Ancient Monuments

History on the Ground

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Craig Glas, hut circle and enclosure 1020m WSW of Birkhill

A Scheduled Monument in Aboyne, Upper Deeside and Donside, Aberdeenshire

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Latitude: 57.1614 / 57°9'41"N

Longitude: -2.9818 / 2°58'54"W

OS Eastings: 340716

OS Northings: 808266

OS Grid: NJ407082

Mapcode National: GBR WH.2ZSX

Mapcode Global: WH7N1.58CB

Entry Name: Craig Glas, hut circle and enclosure 1020m WSW of Birkhill

Scheduled Date: 20 March 2007

Source: Historic Environment Scotland

Source ID: SM11471

Schedule Class: Cultural

Category: Prehistoric domestic and defensive: enclosure (domestic or defensive)

Location: Logie-Coldstone

County: Aberdeenshire

Electoral Ward: Aboyne, Upper Deeside and Donside

Traditional County: Aberdeenshire


The monument comprises a well-preserved hut circle (the footings of a prehistoric house between 2000 and 3000 years old) and an adjacent, roughly oval enclosure. It is located on heather moorland at 450 m OD.

The hut circle measures 8.5 m in diameter overall, with rubble wall footings approximately 1 m thick and 0.3 m high. The enclosure, which lies immediately SE of the hut circle, measures approximately 24 m NW-SE by 19 m NE-SW within a drystone wall incorporating large boulders up to 0.6 m in height.

The area to be scheduled is circular on plan, to include the hut circle, the enclosure and an area around in which evidence relating to their construction and use may survive, as marked in red on the accompanying map.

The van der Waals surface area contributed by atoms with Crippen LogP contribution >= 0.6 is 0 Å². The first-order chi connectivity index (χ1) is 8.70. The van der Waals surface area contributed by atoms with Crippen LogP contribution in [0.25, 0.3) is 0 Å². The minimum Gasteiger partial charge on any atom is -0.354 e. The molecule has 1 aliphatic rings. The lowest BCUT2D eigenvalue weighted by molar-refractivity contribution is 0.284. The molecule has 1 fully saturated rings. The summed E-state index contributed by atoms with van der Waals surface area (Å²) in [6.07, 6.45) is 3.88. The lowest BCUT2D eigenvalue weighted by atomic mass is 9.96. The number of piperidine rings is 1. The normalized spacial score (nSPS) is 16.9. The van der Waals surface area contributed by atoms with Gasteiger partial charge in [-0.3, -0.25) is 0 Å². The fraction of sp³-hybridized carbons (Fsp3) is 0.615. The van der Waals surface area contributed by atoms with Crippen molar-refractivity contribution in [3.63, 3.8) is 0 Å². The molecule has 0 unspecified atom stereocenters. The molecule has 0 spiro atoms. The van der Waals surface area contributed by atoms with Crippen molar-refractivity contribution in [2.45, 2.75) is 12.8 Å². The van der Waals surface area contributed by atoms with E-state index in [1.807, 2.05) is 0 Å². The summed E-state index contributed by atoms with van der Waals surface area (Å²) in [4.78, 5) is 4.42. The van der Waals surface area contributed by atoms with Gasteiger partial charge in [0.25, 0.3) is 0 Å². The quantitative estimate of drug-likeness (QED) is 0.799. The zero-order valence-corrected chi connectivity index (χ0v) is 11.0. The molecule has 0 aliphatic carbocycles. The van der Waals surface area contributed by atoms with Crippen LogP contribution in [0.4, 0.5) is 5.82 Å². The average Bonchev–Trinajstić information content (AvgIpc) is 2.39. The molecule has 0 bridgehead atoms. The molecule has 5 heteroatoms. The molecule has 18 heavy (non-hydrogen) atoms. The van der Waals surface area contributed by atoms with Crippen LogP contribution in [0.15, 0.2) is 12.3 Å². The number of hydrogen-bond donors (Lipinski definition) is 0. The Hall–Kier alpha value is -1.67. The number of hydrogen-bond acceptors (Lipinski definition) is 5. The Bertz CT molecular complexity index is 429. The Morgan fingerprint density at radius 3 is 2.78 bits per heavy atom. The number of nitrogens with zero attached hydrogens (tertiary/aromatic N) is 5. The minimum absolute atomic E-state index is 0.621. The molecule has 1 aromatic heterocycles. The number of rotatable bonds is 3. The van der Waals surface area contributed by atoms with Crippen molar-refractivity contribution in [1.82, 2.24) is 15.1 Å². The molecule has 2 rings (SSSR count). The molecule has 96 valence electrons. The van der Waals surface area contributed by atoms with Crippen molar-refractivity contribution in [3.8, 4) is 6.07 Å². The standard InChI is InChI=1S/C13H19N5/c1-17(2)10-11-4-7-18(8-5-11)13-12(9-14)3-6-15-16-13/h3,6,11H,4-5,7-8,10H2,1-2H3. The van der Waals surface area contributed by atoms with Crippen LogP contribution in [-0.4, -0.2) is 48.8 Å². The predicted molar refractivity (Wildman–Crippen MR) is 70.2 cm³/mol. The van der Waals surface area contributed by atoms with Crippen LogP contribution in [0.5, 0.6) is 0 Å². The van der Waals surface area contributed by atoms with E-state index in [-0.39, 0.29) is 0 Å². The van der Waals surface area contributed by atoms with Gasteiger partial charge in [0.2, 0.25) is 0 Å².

Source: Historic Environment Scotland

Statement of Scheduling

Cultural Significance

The monument's archaeological significance can be expressed as follows:

Intrinsic characteristics: The two elements of the monument are in a relatively good state of preservation. They are upstanding and clearly visible in the landscape. The continued landuse as pasture and now as grouse moor has probably resulted in the preservation of further archaeological deposits within the structure and enclosure. It therefore has the potential to reveal further information about local variations in domestic architecture and building use, as well as prehistoric upland landuse.

Contextual characteristics: As a well-preserved hut circle, the monument has the potential to reveal much about house building and the domestic life of later prehistoric communities in NE Scotland. Comparing and contrasting it with other similar sites outside the region enables us to create an understanding of regional identity, economy and society, for example with nearby upland hut circles, with and without associated enclosures, and to lowland cropmark sites. The adjacent enclosure, possibly associated with the hut circle, adds to the research potential of the site.

National Importance

This monument is of national importance because it is well preserved, which is rare for this class of monument in this region. It has the potential to make a significant contribution to our knowledge of upland landuse and society in this locality and, by association, the rest of Scotland in the later prehistoric period. The loss of this rare and well-preserved example in this area would affect our future ability to understand these issues.

Source: Historic Environment Scotland



RCAHMS record the monument as NJ40NW159.



Source: Historic Environment Scotland

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